Thoughts on the Foster Care Review

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By Simon Haworth, Teaching Fellow
Department of Social Care and Social Work, University of Birmingham

In aid of Foster Care Fortnight (14 May-27 May) this post focuses on the recent review of foster care in England. The post could have concentrated on a variety of topics related to fostering, in fact I had even considered commenting on my practice experiences with foster carers having recently stepped out of frontline children and families social work. However, I decided to focus upon Martin Narey and Mark Owers’ recent review of foster care in England, commissioned by the DfE, which was published in February and has since sparked much debate and discussion within the field.

First, just a note on the statistics. There are currently around 53, 500 children and young people in foster care in England. Some 60% of these children and young people are aged 10 and over; 54% are boys and some 24% are from ethnic minority backgrounds. The statistics reveal that approximately 65% of children find themselves in care due to concerns around abuse and/or neglect. Second, to remind us all that foster carers include family and friends. Such placements can provide children and young people with continuity of care, family bonds and a sense of belonging.

The review itself entitled ‘Foster Care in England’ focusses on some relevant and significant themes that deserve further consideration and research. The voices of children and young people can too often not be heard or heeded within the care system, however within this review it was heartening to see that children’s views of fostering were generally positive, and credit for this must be given to foster carers. Having said this, children and young people also made a range of recommendations for foster care to improve, and I hope that such recommendations are acted upon. Some of the initial proposals are that they want to feel a part of families, genuinely listened to and see important birth family members.

The issue of physical affection was raised prominently within the review and has generated considerable debate. The review found that children and young people generally need and desire appropriate physical affection and comfort, to which I agree, and a number of children I worked with benefitted from carers who were willing and confident to do this. Without such shows of affection and care it can feel like a rather sterile and lonely world for children who have likely already endured suffering, trauma and painful feelings.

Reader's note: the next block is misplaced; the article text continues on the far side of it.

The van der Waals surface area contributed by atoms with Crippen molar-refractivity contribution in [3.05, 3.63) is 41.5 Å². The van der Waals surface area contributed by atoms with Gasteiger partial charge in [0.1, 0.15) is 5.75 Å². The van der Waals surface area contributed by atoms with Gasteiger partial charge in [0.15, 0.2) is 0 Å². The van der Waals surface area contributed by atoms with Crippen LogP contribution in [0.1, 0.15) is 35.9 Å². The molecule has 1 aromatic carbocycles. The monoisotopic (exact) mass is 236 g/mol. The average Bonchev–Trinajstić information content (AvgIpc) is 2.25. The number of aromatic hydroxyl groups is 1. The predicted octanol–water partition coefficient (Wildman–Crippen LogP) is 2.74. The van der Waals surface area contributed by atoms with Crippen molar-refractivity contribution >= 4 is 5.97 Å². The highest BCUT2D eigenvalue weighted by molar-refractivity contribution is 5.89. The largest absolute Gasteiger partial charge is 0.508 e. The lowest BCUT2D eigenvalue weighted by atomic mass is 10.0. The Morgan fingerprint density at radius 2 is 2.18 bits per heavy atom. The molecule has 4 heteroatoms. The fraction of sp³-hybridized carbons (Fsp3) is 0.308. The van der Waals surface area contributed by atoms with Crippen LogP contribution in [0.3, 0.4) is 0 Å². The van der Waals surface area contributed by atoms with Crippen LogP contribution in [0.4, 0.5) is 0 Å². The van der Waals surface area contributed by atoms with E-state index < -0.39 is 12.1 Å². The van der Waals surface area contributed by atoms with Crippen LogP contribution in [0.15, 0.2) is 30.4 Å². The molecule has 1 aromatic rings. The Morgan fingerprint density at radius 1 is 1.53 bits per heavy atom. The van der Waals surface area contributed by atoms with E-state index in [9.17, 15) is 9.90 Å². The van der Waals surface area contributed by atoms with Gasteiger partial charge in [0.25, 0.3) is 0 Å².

Contact, or as I prefer family time, is a regular issue for children and young people who are looked after. The review touched upon this issue arguably from a rather negative stance, but in my opinion would have benefitted from greater attention to the potential benefits of family time, as well as greater attention to the deeply contentious issue of sibling separation. These issues clearly need further in depth and ongoing consideration.

Permanence was also discussed and the Staying Put agenda was noted. The review firmly recommends that more should be done to support young people to stay with their foster carers into early adulthood and I support this fully. However, the mechanisms for achieving this require further exploration. The review proposes scrapping the role of the independent reviewing officer and queries the benefits of fostering panels.

The review did not support the idea that foster carers should be defined as professionals and again this has garnered strong views. For me, foster carers should be treated as skilled and knowledgeable, and not be looked down upon within professional circles. I imagine that this particular debate will continue.

The reaction to the review has ranged from praise to criticism and also offered a view that this was a missed opportunity to advocate for genuine transformative change in the system. What is clear is that it has generated quite extensive debate. Long may debate continue and evolve into positive changes that ensure that all looked after children and young people can receive the love, care and support that they need to thrive and enjoy life.

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